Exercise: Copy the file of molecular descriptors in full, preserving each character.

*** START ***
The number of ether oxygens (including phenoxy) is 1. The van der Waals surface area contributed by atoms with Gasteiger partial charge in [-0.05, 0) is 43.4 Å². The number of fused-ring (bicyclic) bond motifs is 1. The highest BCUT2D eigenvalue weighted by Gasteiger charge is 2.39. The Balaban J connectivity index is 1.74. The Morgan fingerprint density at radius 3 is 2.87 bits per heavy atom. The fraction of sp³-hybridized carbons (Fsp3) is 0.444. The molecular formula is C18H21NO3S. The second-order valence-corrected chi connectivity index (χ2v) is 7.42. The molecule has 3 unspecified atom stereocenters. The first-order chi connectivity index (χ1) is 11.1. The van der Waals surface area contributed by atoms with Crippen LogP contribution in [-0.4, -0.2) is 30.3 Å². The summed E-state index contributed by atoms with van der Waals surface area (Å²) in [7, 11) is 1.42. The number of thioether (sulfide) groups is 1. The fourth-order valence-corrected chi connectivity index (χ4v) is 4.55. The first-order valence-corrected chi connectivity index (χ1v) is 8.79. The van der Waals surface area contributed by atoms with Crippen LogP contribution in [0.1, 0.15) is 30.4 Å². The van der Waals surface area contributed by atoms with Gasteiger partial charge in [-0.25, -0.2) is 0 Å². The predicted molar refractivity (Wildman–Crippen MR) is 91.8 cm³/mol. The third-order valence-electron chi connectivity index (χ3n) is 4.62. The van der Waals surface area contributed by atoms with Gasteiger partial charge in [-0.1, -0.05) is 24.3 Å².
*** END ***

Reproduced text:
The number of ether oxygens (including phenoxy) is 1. The van der Waals surface area contributed by atoms with Gasteiger partial charge in [-0.05, 0) is 43.4 Å². The number of fused-ring (bicyclic) bond motifs is 1. The highest BCUT2D eigenvalue weighted by Gasteiger charge is 2.39. The Balaban J connectivity index is 1.74. The Morgan fingerprint density at radius 3 is 2.87 bits per heavy atom. The fraction of sp³-hybridized carbons (Fsp3) is 0.444. The molecular formula is C18H21NO3S. The second-order valence-corrected chi connectivity index (χ2v) is 7.42. The molecule has 3 unspecified atom stereocenters. The first-order chi connectivity index (χ1) is 11.1. The van der Waals surface area contributed by atoms with Crippen LogP contribution in [-0.4, -0.2) is 30.3 Å². The summed E-state index contributed by atoms with van der Waals surface area (Å²) in [7, 11) is 1.42. The number of thioether (sulfide) groups is 1. The fourth-order valence-corrected chi connectivity index (χ4v) is 4.55. The first-order valence-corrected chi connectivity index (χ1v) is 8.79. The van der Waals surface area contributed by atoms with Crippen LogP contribution in [0.1, 0.15) is 30.4 Å². The van der Waals surface area contributed by atoms with Gasteiger partial charge in [-0.25, -0.2) is 0 Å². The predicted molar refractivity (Wildman–Crippen MR) is 91.8 cm³/mol. The third-order valence-electron chi connectivity index (χ3n) is 4.62. The van der Waals surface area contributed by atoms with Gasteiger partial charge in [-0.1, -0.05) is 24.3 Å².